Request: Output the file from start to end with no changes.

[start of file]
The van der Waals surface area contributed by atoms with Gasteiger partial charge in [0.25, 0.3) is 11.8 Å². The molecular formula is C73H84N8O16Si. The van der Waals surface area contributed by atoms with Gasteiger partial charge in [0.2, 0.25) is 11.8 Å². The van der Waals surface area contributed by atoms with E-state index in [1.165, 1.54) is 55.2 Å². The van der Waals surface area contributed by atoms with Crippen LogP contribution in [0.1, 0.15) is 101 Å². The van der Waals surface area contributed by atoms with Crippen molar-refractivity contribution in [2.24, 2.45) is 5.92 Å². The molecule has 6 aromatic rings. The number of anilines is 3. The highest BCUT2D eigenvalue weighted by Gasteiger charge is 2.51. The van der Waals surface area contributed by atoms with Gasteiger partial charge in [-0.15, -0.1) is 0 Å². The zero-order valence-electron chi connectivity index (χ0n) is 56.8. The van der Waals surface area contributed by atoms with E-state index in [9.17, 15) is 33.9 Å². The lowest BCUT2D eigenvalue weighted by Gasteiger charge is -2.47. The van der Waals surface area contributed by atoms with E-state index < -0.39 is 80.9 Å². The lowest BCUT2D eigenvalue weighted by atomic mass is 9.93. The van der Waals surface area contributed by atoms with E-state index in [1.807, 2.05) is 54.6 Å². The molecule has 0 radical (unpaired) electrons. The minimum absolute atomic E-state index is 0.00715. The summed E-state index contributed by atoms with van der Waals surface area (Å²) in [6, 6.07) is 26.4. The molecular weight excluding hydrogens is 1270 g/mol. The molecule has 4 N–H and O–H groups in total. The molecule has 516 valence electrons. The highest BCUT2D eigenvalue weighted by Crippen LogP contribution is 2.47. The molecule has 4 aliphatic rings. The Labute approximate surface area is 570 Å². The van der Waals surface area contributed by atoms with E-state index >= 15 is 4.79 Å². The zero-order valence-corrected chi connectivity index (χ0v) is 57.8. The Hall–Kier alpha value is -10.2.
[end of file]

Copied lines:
The van der Waals surface area contributed by atoms with Gasteiger partial charge in [0.25, 0.3) is 11.8 Å². The molecular formula is C73H84N8O16Si. The van der Waals surface area contributed by atoms with Gasteiger partial charge in [0.2, 0.25) is 11.8 Å². The van der Waals surface area contributed by atoms with E-state index in [1.165, 1.54) is 55.2 Å². The van der Waals surface area contributed by atoms with Crippen LogP contribution in [0.1, 0.15) is 101 Å². The van der Waals surface area contributed by atoms with Crippen molar-refractivity contribution in [2.24, 2.45) is 5.92 Å². The molecule has 6 aromatic rings. The number of anilines is 3. The highest BCUT2D eigenvalue weighted by Gasteiger charge is 2.51. The van der Waals surface area contributed by atoms with Gasteiger partial charge in [-0.15, -0.1) is 0 Å². The zero-order valence-electron chi connectivity index (χ0n) is 56.8. The van der Waals surface area contributed by atoms with E-state index in [9.17, 15) is 33.9 Å². The lowest BCUT2D eigenvalue weighted by Gasteiger charge is -2.47. The van der Waals surface area contributed by atoms with E-state index < -0.39 is 80.9 Å². The lowest BCUT2D eigenvalue weighted by atomic mass is 9.93. The van der Waals surface area contributed by atoms with E-state index in [1.807, 2.05) is 54.6 Å². The molecule has 0 radical (unpaired) electrons. The minimum absolute atomic E-state index is 0.00715. The summed E-state index contributed by atoms with van der Waals surface area (Å²) in [6, 6.07) is 26.4. The molecular weight excluding hydrogens is 1270 g/mol. The molecule has 4 N–H and O–H groups in total. The molecule has 516 valence electrons. The highest BCUT2D eigenvalue weighted by Crippen LogP contribution is 2.47. The molecule has 4 aliphatic rings. The Labute approximate surface area is 570 Å². The van der Waals surface area contributed by atoms with E-state index >= 15 is 4.79 Å². The zero-order valence-corrected chi connectivity index (χ0v) is 57.8. The Hall–Kier alpha value is -10.2.